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Wednesday, December 14, 2016

Tiny House Update: Windows and Doors

Alisha McDarris
Josh is excited to finally have the front door installed. And yes, we know our house wrap is on upside down.

Oh windows and doors. I love them. Except for when I have to install them, and then I hate them. Ok, maybe not hate. But they are annoyingly time consuming with the flashing and the rough openings and the trim.
And like just about everything else on the tiny house build, it took a bit longer to install all the windows that we initially anticipated. Go figure. And while we are certainly not experts, we know a lot more about window installation now than we did a few weeks ago. So check out how we did it and feel free to have a chuckle at our misadventures.

Alisha installing window trim on the very last nice day before it got permanently cold. Blech.

First off, all of our windows and doors are used. Well, not all are strictly "used," but none of them were custom ordered. All but one we bought off of craigslist and the the one we didn't was a sample from a local window company. Even that window was supposed to be one we got off Craigslist, but when it came time to install we realized it just wasn't going to work and had to scramble to find one that was a similar size to the opening we had created. We still had to alter that opening a bit to fit, but that's really nothing new.

Our first fully finished side! Caulked window and all!

See, I don't know if we measured incorrectly or cut 2x4's incorrectly or my dad laid it out in Solid Works [3D engineering software that we used draw up our plans] incorrectly (we're going with this one if only to make ourselves feel less foolish), but probably half of our windows openings were wrong, which we didn't realize until it came time to flash and install them. So that was fun. Headers had to be cut and moved up or down, boards had to be inserted to decrease opening widths, it was a mess. Plus we didn't get the advice to slant our sills downward to encourage water from sitting until after we had already built the walls, so we had to get creative with 1/4" board and/or a belt sander before the flashing went on.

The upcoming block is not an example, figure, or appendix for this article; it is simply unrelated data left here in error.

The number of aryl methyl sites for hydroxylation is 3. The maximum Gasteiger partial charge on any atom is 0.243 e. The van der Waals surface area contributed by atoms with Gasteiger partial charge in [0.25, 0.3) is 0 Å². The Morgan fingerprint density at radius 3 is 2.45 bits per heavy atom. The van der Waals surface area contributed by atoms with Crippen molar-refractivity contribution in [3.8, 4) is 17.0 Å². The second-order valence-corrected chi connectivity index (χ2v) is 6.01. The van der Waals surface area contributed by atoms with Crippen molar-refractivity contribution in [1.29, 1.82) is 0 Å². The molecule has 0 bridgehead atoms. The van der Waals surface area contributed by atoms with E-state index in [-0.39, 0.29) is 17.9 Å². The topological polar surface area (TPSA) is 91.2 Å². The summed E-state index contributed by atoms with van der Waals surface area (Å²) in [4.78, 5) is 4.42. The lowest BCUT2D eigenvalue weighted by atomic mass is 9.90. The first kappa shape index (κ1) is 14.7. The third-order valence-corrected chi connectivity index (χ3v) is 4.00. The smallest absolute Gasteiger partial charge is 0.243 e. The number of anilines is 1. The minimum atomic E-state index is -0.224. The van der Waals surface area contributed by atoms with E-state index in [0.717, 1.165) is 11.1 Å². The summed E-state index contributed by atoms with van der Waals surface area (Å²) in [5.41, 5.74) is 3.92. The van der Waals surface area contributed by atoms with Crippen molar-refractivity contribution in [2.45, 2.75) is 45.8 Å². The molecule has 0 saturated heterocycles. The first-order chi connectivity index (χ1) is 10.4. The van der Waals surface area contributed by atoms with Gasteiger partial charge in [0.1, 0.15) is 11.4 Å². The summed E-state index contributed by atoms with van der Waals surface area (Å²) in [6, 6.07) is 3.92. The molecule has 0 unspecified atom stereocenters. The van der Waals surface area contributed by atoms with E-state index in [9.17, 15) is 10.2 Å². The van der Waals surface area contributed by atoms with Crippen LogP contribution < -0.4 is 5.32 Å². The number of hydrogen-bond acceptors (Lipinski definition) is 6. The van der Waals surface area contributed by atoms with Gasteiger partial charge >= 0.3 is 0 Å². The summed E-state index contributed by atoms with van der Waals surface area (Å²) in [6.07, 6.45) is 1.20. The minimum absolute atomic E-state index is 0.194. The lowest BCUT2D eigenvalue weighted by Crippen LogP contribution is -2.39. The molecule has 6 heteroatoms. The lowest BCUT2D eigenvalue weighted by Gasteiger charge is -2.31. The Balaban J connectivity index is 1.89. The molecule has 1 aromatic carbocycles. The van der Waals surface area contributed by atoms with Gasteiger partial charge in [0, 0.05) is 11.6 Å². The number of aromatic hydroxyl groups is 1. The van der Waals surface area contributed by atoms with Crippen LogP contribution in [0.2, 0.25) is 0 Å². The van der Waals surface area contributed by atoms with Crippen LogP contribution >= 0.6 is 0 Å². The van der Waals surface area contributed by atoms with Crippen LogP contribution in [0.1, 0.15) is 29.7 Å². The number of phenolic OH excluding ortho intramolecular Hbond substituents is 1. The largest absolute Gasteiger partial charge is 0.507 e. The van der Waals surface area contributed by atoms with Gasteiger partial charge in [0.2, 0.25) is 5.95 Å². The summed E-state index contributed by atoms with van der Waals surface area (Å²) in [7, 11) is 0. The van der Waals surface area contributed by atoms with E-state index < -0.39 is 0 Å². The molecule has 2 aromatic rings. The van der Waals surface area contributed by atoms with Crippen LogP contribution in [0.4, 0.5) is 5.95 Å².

Flashing around our front door.
Flashing at the top of our sliding glass door. Keepin' it (water) tight!

And because we used non custom windows, we got creative with a few and did something the manufacturers would frown and shake their heads at: we turned some of them sideways to be long instead of tall. With most it wasn't a big deal. A couple we had to remove the springs inside, not too difficult, and some will have to have small drain holes drilled in them to ensure water doesn't collect in the tracks at the new "bottom," but I'm pretty sure it'll be fine. Ask me in a few months.

We went with 45 degree corner angles on the window trim. Not because they were easier, but because I prefer how they look to straight boards.